A more costly census

Next week I will begin training to be a U.S. Census enumerator. Yes, I will be one of those folks who go from dwelling to dwelling to gather information to complete the decannual count.

The Census expects to hire 870,000 temporary workers such as myself to go around and knock on doors – as many as six visits just to get the information that very easily could have been mailed back to the bureau.

Some states will need more door-knockers than others. The latest figures indicate that 72 percent of U.S. households that were sent the Census questionnaire actually mailed it back. Nancy, who’s from the Midwest, was gratified to learn that Wisconsin led the nation in percentage of households that returned census forms by mail – 81 percent. And Wisconsin is clustered among several states that exceeded 78 percent in their return rates. North Carolina’s rate was 74 percent. New Mexico had the worst rate, 63 percent.

Another way to think of those return rates is how much money we taxpayers could have saved if all of us just filled out and mailed in the questionnaire sent to us. That 28 percent who didn’t mail back a form is costing us as much as $1.5 billion in extra effort by hiring more workers. (Some perspective on that $1.5 billion: That’s enough money to take care of Orange County’s budget for 20 years.)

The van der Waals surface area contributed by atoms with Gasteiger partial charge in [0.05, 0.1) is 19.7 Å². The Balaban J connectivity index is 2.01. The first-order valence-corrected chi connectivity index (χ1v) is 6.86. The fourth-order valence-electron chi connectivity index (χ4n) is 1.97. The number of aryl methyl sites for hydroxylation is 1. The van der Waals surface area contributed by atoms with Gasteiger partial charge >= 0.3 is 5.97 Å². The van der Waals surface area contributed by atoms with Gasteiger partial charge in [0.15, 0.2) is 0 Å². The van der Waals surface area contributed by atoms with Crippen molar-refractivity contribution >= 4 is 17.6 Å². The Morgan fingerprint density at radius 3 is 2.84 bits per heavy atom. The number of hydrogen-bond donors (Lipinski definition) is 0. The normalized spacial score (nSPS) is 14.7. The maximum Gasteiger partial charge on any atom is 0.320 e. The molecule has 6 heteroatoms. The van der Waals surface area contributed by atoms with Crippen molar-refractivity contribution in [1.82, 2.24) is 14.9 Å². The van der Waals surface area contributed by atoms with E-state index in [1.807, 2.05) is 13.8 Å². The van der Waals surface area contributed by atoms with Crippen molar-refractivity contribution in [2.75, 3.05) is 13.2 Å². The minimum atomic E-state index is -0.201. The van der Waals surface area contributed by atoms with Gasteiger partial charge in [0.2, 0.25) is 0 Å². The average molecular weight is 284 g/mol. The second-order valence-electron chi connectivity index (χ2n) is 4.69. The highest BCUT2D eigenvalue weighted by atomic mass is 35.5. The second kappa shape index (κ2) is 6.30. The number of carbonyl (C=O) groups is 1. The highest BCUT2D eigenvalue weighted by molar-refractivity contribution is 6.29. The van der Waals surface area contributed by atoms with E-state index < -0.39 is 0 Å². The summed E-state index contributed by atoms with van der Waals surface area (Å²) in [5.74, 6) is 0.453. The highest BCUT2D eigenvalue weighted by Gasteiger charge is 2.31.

To put it another way, households that mailed back questionnaires cost the government less than a half-dollar in census-taking fees. To hire and coordinate enumerators to trudge door-to-door to get that information will cost $57 per household. If people had just done what they supposed to do, that extra expense could have been saved.

The census is not something that can be ignored. Local communities depend on the periodic count to help the governments apportion federal funds each year for such things as hospitals, job training centers, schools, senior centers, bridges, tunnels and other-public works projects and emergency services. An accurate count can benefit every community. It’s a shame that filling out and mailing the form was too onerous a task for so many Americans.

Turns out it also was very costly.
–Don Evans

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  1. Mark Marcoplos

     /  April 29, 2010

    So the ignorant census whiners from wacky Tea Bag nation have not only caused more expense for the taxpayers, but they are skewing the census against their interests. Too bad evolution moves so slowly.

  2. Bob

     /  April 29, 2010

    What a beacon of light and love……….

  3. Steve

     /  April 29, 2010

    Bob, remember what Spiro Agnew once called people like Mark?

    “nattering nabobs of negativism”

    You’d think a guy who owns a private 10 acres country estate and runs his own corporation as CEO would be pleased at his lot in life, but, no.

    I gritted my teeth and returned my short-form Census questionnaire. Had they sent me the longer, unconstitutional version, I’d have answered only the questions I am legally required to.

    Mark’s inaccurate HuffPo-fueled supposition about ‘tea party’ folks (whoever they are) not returning their forms can be traced directly to excesses of the political Left forcing their intrusive and divisive ways into the minds and pocketbooks of Americans since 1916.